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KINGMAN, ARIZONA, MARCH 13, 1897.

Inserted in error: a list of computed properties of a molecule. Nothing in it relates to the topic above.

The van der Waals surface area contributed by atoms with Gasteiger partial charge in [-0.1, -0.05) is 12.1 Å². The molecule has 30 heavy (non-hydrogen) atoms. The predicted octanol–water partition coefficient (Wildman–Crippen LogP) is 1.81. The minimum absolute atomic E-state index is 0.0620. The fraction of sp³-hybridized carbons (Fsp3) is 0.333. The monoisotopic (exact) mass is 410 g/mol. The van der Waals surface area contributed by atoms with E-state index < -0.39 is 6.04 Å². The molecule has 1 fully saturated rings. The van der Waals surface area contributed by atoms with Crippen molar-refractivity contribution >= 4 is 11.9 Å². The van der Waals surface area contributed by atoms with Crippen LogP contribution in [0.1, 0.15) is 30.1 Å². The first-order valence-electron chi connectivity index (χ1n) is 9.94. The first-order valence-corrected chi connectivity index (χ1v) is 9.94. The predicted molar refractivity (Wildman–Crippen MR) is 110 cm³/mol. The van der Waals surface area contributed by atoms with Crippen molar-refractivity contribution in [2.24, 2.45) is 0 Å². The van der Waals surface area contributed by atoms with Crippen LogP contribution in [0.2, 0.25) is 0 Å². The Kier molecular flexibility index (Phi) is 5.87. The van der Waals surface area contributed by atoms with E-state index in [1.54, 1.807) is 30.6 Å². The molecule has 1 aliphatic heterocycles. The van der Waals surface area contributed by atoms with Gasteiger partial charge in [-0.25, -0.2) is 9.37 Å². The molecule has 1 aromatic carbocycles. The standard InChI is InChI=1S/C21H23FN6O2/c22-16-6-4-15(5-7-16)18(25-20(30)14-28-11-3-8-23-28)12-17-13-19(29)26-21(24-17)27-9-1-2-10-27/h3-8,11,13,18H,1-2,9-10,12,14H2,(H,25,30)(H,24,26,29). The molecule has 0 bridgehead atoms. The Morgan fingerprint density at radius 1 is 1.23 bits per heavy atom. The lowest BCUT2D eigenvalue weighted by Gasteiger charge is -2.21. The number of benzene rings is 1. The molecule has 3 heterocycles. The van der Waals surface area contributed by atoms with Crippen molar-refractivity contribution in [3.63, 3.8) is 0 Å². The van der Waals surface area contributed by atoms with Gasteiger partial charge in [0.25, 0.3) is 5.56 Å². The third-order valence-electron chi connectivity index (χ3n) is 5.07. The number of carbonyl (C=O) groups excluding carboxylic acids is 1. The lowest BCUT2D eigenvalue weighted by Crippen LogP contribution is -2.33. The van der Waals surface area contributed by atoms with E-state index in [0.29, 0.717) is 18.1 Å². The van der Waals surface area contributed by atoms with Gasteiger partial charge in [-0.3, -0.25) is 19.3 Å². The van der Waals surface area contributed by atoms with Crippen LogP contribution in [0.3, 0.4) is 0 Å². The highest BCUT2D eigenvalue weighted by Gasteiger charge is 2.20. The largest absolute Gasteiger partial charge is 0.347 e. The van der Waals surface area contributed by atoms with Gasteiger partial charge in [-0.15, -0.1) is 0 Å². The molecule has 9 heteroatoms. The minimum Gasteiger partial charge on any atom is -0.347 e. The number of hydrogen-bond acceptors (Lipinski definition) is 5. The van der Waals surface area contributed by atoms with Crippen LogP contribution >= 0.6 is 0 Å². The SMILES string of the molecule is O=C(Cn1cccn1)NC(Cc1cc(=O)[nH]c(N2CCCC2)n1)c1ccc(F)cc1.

Jocal and peronsal. The Mohave Twist beats them all. For a good rest after meals, take a Mohave Tavist Cigar. Mr. and Mrs. James Dundon came in from Cerbat yesterday. Dr. Eily's new residence on South Front street is looming up. J. T. Langford is slowly recovering from at attack of typhoid fever. The new gold find at Boulder Springs is improving with development. Large assortment of fur, felt and straw hats at Gaddis & Perry's. William Sweeny is having two carloads of Oro Plata ore worked at the sampler. Miss Alice Goodman returned to her home on the Big Sandy Wednesday even ing. Mrs. G. S. Briggs, of NeedieB, is visit ing with her parents, Mr. and Mrs. J. 0. Potts. A great deal of lumber for the White Hills was loaded by the big teams this week. W. H. Taggart has gone to Los An geles and other California cities on bus iness. Judge W. G. Blakely is looking after his mining interests in the Chemehuevis mountains. Little Miss Grace Ziemer is home aeain after a lengthy visit with her grandma in San Diego. John Kennedy has located a claim in Union Basin and is getting out consid erable rich gold ore. The sampling works is preparing to ship seven or eight carloads of ore for shipment to the smelters. Laonard Thorn is, superintendent of the Excelsior Mining Company, was in Kingman a few days ago H. B. St Claire, of the H. H. McNeil Company, Phnix, was a pleasant caller at this office yesterday. Theo. B. Comstock, of the Elkhart mine, Chloride, came in from Prescott yesterday and has gone to the mine. Tobe Wilkinson and Charles Standish are in from the Burro Creek country, where they have located some good mines. . The grammar school children were out in force yesterday afternoon and made quite an imposing appearance on our streets. There was born to the wife of J. C. Potts, Wednesday morning, a baby boy. Mother and babe are getting along nice ly and the father is rejoicing ereatly. T. L. Ayres has gone to Pueblo with sixty tons of rich gold ore from the Eureka mine. He may visit some of the eastern cities before returning to King man. A 30 -ton Huntington mill was loaded on the wagons yesterday and started for the Elkhart mine this morning. Four more carloads of lumber and machinery for the big plant are expected within a few days. By Collins was in from the Blackloot mine several days this week. Mr. Col lins says that his rich discovery still holds out and that as soon as the stope is cleared of waste he will commence sack ing the ore for shipment. Dan Murphy, the genial merchant of Needles, was in Kingman Thursday. He will return about the first of April accompanied by Mr. DaviB, and further explore the country north of Kingman for the purpose of ascertaining the amount of ore that the district can pro duce. M. J. Smith came into Kingman sev eral days ago with ore from a new find in the Old Woman mountain, south of Danby. The ore gave an average of over 600 ouncer silver, two ounces gold and Beven per cent copper. He sayB that there is an immense spring of water near the location. We are glad to note Mr. Smith's good luck and hope the find will make him a millionaire. Beginning Monday the Arizona Stage Company will run two lines of Btages out of Kingman daily. The first stage will leave at seven o'clock each morning for Mineral Park and Chloride. The other stage will leave an hour later and will run direct to White Hills, via Chloride, connecting with the Mineral Park line each way. This will save through pas sengers a tedious ride into Mineral Park and around the mountain and reduce the through time by at least two hours. Passengers will appreciate the change. Frank Cofer is in from his Big Sandy ranch. John Barry raB in from the Connor mine on business yesterday. Try a gallon freBh apple cider at Gaddis & Prrry's. Try the celebrated Mohave Twist Ci gars for sale at the saloonB generally. Charles Clinton and W. G. Carleton have gone out to Lorena Flat, where they have gone to work. A fine line of new dry goods, furnish ing goods, ladies waists, childrens suits, etc., at Gaddis & Perry's. A Mr. Brotherton, a mining expert, visited James Kosborough's copper mines the first of the week. MiBS Marcia Tarr is manipulating the key of the Postal telegraph line during the absence of C. E. Bowers. New line spring styles clothing just received and selling fast. Gaddis & Perry. A handsome porch is being built in front of the Fay and Huobs-Mulligan building on Front street, Kingman. For lumber, windows, doors, shakes, shingles, and all building materials, go to Gaddis & Perry. Judge W. G. Blakely arrived from the Chemehuevis mountains yesterday. He reports the mines of that section all yro- ducing lots of rich ore. Frank Abrams was brought into town last Sunday and placed in the hospital. He was suffering with pneumonia, but is now in a far way to recovery. Messrs. Walker and Baumgartner were up from the Chemehuevis mountains yesterday and gave glowing reports of the rich mines of that section. Kingman is badly in need of a good hotel. A hotel with large, well lighted and well ventilated rooms would be pat ronized to the exclusion of all others. William Iraus and son are rounding up all ther cattle on the river and Wal nut Creek ranges and will move them over to their range near Hackberry. George Hanlon, formerly of Needles, is now dispensing wet goods in Fay's saloon. George is a genial, wholesouled fellow and we welcome him to Kingman. We understand that J. W. Emerson and Mrs. J. E. Ryan are to be married next Monday. They have the good wishes of all their friends for a happy married life. Frank Holmes was up from Needles Thursday. Mr. Holmes is interested in many valuable gold mines in San Fran cisco district from which he is deriving a handsome income. Painters Edwards and Tyrrell have done an artistic job on the interior of the Hubbs-Mulligan saloou. From an artistic standpoint it is the handsomest room in northern Arizona. George M Bowers has three windmills on his ranch in the western addition and will Boon make a beautiful place of it. He has already set out two hundred trees and many more shrubs and vines will be planted in a few weeks. C E Bowers has gone to White Hills and will pay a visit to the Temple Bar placer claims. The Temple Bar Com pany are preparing to commence work on the mines and Mr. Bowers is making the preliminary arrangements. Mr. Lynch, a miner, was badly in jured internally last Monday by falling from a stope in the Connor mine at Chloride to the floor of the drift be low. The distance was but nine feet, but so severe was the injury that the man had to be taken to town Wednesday for medical aid. He is slowly recover ing under the care of Dr. Ealy. Now is the time for our people to get together and agitate the Stockton Hill tunnel scheme. No better proposition offers itself to the mining world than this. The tunnel would tap one of the richest mineral belts of Arizona. A tun nel that would drain all the mines of Stockton Hill would add millions of dol lars to the bullion output of Mohave county. Alfred Ziemer, a brother of Charles Ziemer, of Kingman, was shot on the nieht of the 10th of this month by po licemen who were pursuing a burglar. Mr. Ziemer was coming out of the Great Northern Hotel when shot. He was struck in the abdomen by two bullets and is supposed to be fatally injured. Mr. Ziemer is a merchant in Cleveland, Ohio. The shooting took place in Chi cago where Mr. Ziemer was temporarily stopping. ANOTHER MURDER ghris gallon, ot to eath. Tuesday word was received by Sheriff Potts that thp body of Chris Callan, an old watchmaker, who resided in Needles, California, had been found near Sweeny's ranch, on the Arizona side ot the Col orado river. Deputy Sheriff Smith, Coroner Redman and District Attorney Blakely went to Needles on the night train and held an inque3t on the body the next day. It was found that the man had been shot from behind, the bul let striking him in the back of the head and passing out in front. Another bul let had penetrated the head near the nose and passed out at the back of the head, and still another bullet had passed through the shoulder and came out near the spine. The evidence before the cor oner's jury was given by the Sweeny family, who lived hard by where the body was found. Callan had gone to Sweeny's house between two and three o'clock Monday and talked with Emma Sweeny, a girl about eighteen years of age. John Sweeny, the father, came our and ordered the girl into the house and told the man to take himself off Sweeny says the man begged him "for God's sake to kill him." but as he was in a humane mood he refused and went into the house. Shortly afterward seven or eight shots were heard and the next day he heard that Callan was dead. The young man, Charle3 Sweeny, testified that last Saturday night Callan had pulled a gun and took a shot at him near the iceplant in Needles. He was out hunting hogs on the day Callan met his death and knew nothing about it. Near the body was a 44-caliber rev 1 ver and a Marlin rifle. The rifle was useless, but the pistol had three cham bers empty. Whoever did the killing tried to conyey the impression that It was a case of suicide. Seven or eight shots were fired, according to Sweeny's testimony. Callan could not shoot him self in the back of the head, nor could he have inflicted the wound in the shoulder. It is a clear case of murder. Who could have desired the death of Callan? Com mon rumor has it that Sweeny's daugh ter had been living with him at Needles; that she had been prevailed upon by her parents to return to her home and that Callan had been making daily pilgrim ages to the Sweeny ranch to importune the girl to again return to him. He had been warned to keep away, but lured on by his infatuation his life was the forfeit. He was mentally unsound, although a genius in his way. He could repair a watch or electroplate a nugget of copper so that he could sell it to the tenderfoot as a nugget of virgin gold. He had put in several years doing time in San Quintin, haying been sent up from San Bernardino for receiving Btolen good3. His loss will not leave a vacuum in Needles, but his murderer should be brought to justice. t alrics gall. On the evening of St. Patrick's Day a grand free ball will be given by Harvey Hubbs and John Mulligan in commem oration ot the opening of their new busi ness house on Front street. The young men of Kingman have taken charge of the affair and will make it one of enjoy ment. Prof, and Mrs. Ford have been engaged to furnish music for the occas ion. The professor and his accomplished wife will furnish the best music ever heard in a ball room in Kingman. Every body is invited. Supper will be furn ished at the restaurants at a nominal charge. Everybody should turn out and make the occasion one of the pleasant est in the history of Kingman. Lake Hall will be tastefully decorated tor the occasion. J. W. Tuck ot Needles, has gone to his rich gold mines on Spirit mountain. He intends to make a big shipment of ore to the smelter in a few weeks. Harvey Hubb3 and John Mulligan will open their new building to the public next Wednesday evening. It has been fitted up with electric bells and all mod ern appliances. The room on the ground floor is decorated in a most attractive A prominent physician in a neighbor ing county claims that there will be no diphtheria, scarlet fever nor worms for children if they eat plenty of onions eyery day, especially when there is a scarcity of fresh fruit. He buys onions by the barrel for his young folks, and they are served in every imaginable form. William Whittaker is very ill at his home on Beale street. Don't forget that lumber has tumbled since Gaddis & Perby entered the ring. George Andrews, day operator at Peach Springs, is Bpending the day in Kingman. Call and see one of the finest lines of ladies, gents and childrens shoes in Arizona at Gaddis & Perry's. Gaddia & Perry received car of Greeiey potatoes direct from Colorado. Finest on earth. Largest- assortment of shoes ever re ceived in Kh gman just opened at Gaddis & Perry's. W. A. Neal was up from the Big Sandy this week with y, bunch of beet steers for the Kingman market. George Hanson has purchased of Mrs. Mary Michael the ranch in Oak Creek canyon, near the water works. A handsome gold nugget was picked up in the bottom of the shaft on the Lookout mine a few days ago. Thomas B. Shipp was up from his Big Sandy ranch yesterday and returned home this morning with lumber and supplies. The roads leading out of Kingman are in a nasty condition. Our supcryiaors should appoint a road overseer for this district immediately, as no one has been appointed to the office this year. P. M. Falder has gone to White Hills to open a barber shop Pi is a most companionable young man and we are sorry to lose him from among us, but White HMls will appreciate him, ust the same. When a man is just dying to be ap pointed to an offije, does he honestly say he wants it, and would give anything to get it? Oh, nol He merely remarks in a casual, weary sort of way that if the place were offered to him he "would not feel at liberty to decline it." Of course not. When you visit San Francisco, Cal., call on Dunn Bros., 2tf 1318 Market St, or Iqforrriatiori Concernining mines or mining in Mohave county, call on or address O. D. M. Gaddis, ' Mining Broker, Kingman, Arizona Pit (Harries Eggs for hatching, from the best strains of rapid fighting fowls in America. Game quality guaran tp.d. V.ffga 2$ ner setting (13). A few young cocks for sale. C. P. Lamar, 2tf Needles, Cal. EORGE WALKER, ATTORNEY AT LAW, OT Kingman, Arizona. Will practice in all the courts. MINING MEN! We have for sale at this office MINING DEEDS MINING LOCATIONS MINING LEASES MINING BONDS And blanks of every description. Orders by mail, accompanied by caph, promptly filled. Order to Sliow Cause Why Order of Sale of Real Estate Should Wot he Made. IN THE PROBATE COURT OF THE Oonntyof Mohave, Territory of Ari zona. In the matter of the") Order to Show Canse estate of Robert Li. Why uraer ot &aie Frazier. of Real Estate Should Deoeased. ) not be Made. J Wm. A. Frazier, the Executor of the estate of Robert L. Frazier, deoeased, hav ing filed his petition herein praying for an order of sale of the real estate, of said ce- decedent, for tbe purpose therein set forth. It is therefore ordered by the Probate Jndge of said oourt, that all persons in terested in tbe estate of said deoeased, ap pear before the said Probate Court on Saturday, the 27th day of March, 1897, at ten o'olook m the forenoon of said day, at the courtroom of said Probate Court, at the Court House in Kingman, County of Mohave, to Bhow cause why an order should not be granted to the said Exeou tor to sell so muoh of the real estate of the said deoeased, Robert L. Frazier, as shall be neoessarv. And that a copy of this order be pub lished at least four Bucoessive weeks in the Mohave County Mines, a newspaper printed and published in said Mohave oounty. J. LOGAN, Judge of the Probate Court. Dated February 23d, 1897. POWDER Absolutely Pure. Celebrated for its great leavening strength and healthmlness. Assures the food against alum and all forms of adulteration common to the cheap brands. KOYAL .BAKING irOWDEK UO., XSeW XOTK. No. 360 Application for a Patent. U.S. LAND OFFICE, Prescott, Ariz., Februarys, 1897. j Notice is hereby given that Wm. G. Blakely, atty in fact for the Aik and San Antonio Min ing and Milling Company, whose postofflce address is Kingmaa, Mohave county, Arizona, has this day filed his applica ion for a patent for 3,000 linear feet of the Ark and San Antone mines or vein, bearing gold and silver with surface ground 600 feet in width, situated in Wallapai Mining District, county of Mohave, and Territory of Arizona, and designated by the field notes and official plat on file in this office as lot number 1214 in township 23 N, range 18 W of Gila & Salt River Base Meridian, said lot No. 1214 being described as follows, to-wit: ARK LODE. Beginning at cor. No 1, being a pine post 4 ft long, 4 ins square, scribed 1-1214, whence cor to see's 25-36-30&31, T 23 N, between ranges 17 and 18 W, bears N 84 degs 30 min E, 2998 ft. 'l hence S 69 degs 30 min W 600 leet to cor No 2. Thence N 30 degs 30 min W 1500 feet to cor. No. 3. Thence N 59 degs 30 min E 600 ft to cor No 4. Thtnce S 30 degs 30 min E 1500 ft to cor No 1, the place of beginning. SAN ANTONE LODE. Beginning at cor No 1, being a pine post 4 ft long, 4 ins square, scr bed 1-1214, whence cor to sees 25-36-30&31, T 23 N, between ranges 17 and 18 W, be-irs N 80 degs 58 min E 3245.40 ft. Thence S 5g degs 30 miu W 600 ft to cor No. 2. Thence N 30 degs 30 min W 1500 ft to cor No. 3. Thence N 59 degs 30 min E 600 feet to cor No. 4 Thence S 30 degs 30 min E 1500 it to cor No lj the place of beginning. Magnetic variation 13 degs 09 min E, contain ing 31.633 acres. The location of this mine is recorded in the Recorder's office of Mohave county, Arizona, in the Books E and M of Mines, pages 108 and 337 respectively. The adjoining claimant is on the East C. M. Gross, owner of the Hermosa claim, 1500 feet distant. There are no other adjoining claims or claimants. Any and all persons claiming adversely any portion of said Ark and San Autone mines or surface ground, are required to file their ad verse claims with the Register of the United States Land Office at Prescott, in the county ot Yavapai, during the sixty days' period of pub lication hereof, or they will be barred by the virtue to the provisions of the statute. P. W. O'SULLIVAN, Register. It is hereby ordered, that the foregoing Notice of Application for patent be published for the period of sixty days (ten consecutive weels), in the Mohave County Miner, a weekly newspaper pub ished at Kingman, Ariz. P W. O'SULLIVAN, Register. First insertion February 13, 1897. No. 35g. Application for a Patent. U. S. LAND OFFICE, Prescott, Ariz., February 8, 1897. J Notice is hereby given that Wm. G. Blakely, atty in fact for the Ark and San Antonio Min ing and Milling Company, whose postofflce address is Kingman, Arizona, has this day filed his application for a patent for 1500 linear feet of the Esmeralda mine or vein, bearing gold and silver with surface ground 600 feet in width, situated in Wallapai Mining District, County of Mohave, and Territory of Arizona, and designated by the field notes and official plat on file in this office as lot number 1215, in township 22 N, range 18 W of Gila & Salt River Base Meridian, said lot No. 1215 being described as follows, to-wit: Beginning at cor. No 1, a pine post 4 ft long, 4 ins square, set 14 ft in the ground, scribed 1-1215; whence cor to see's 1-12-6 and 7, T 22 N, between ranges 17 and 18 W, bears N 32 degs 55 min E 3852.50 ft. Thence S 36 degs 45 min W 600 ft to cor No 2. Thence S 53 degs 15 min E 1500 ft to cor No 3. Thence N 36 degs 45 min E 600 ft to cor No 4 Thence N 53 degs 15 min W 1500 ft to cor No 1, the place of beginning. Magnetic variations 13 degs 05 min E, con taining 20.661 acres. The location of this mine is recorded in the Recorders office of Mohave County, Arizona, in the Book M of Mines, page 339. The adjoining claimant is J. Little owning the -'Montana" on the west 1000 feet distant, and on the East the "Owl" 1200 feet distant. Any and all persons claiming adversely any portion of said Esmeralda mine or surface ground, are required to file their adverse claims with the Register of the United States Land Office at Prescott, in the County of Yavapai, during the sixty days' period of pub lication hereof, or they will be barred by the virtue to the provisions of the statute. P. W. O'SULLIVAN, Register. It is hereby ordered, that the foregoing No tice of Application for patent be published for the period of sixty days (ten consecutive weeks), in the Mohave County Miner, a weekly newspaper published at Kingman, Ariz. P. W. O'SULLIVAN, Register. First insertion February 13, 1897. Notice. Notice is hereby giyen that neither the Lookout mine nor the owner thereof, will be responsible for any debtB con tracted by the lessees of said mine. J. S. Withers. Kingman, March 4, 1897- tf. Notice. Notice is hereby given that neither the Ora Plata or Mariposa mines, nor the owner thereof, will be responsible for any debts contracted by the lessees thereon in working said mines. J. W. Gebbitt. Kingman, March 3, 1897.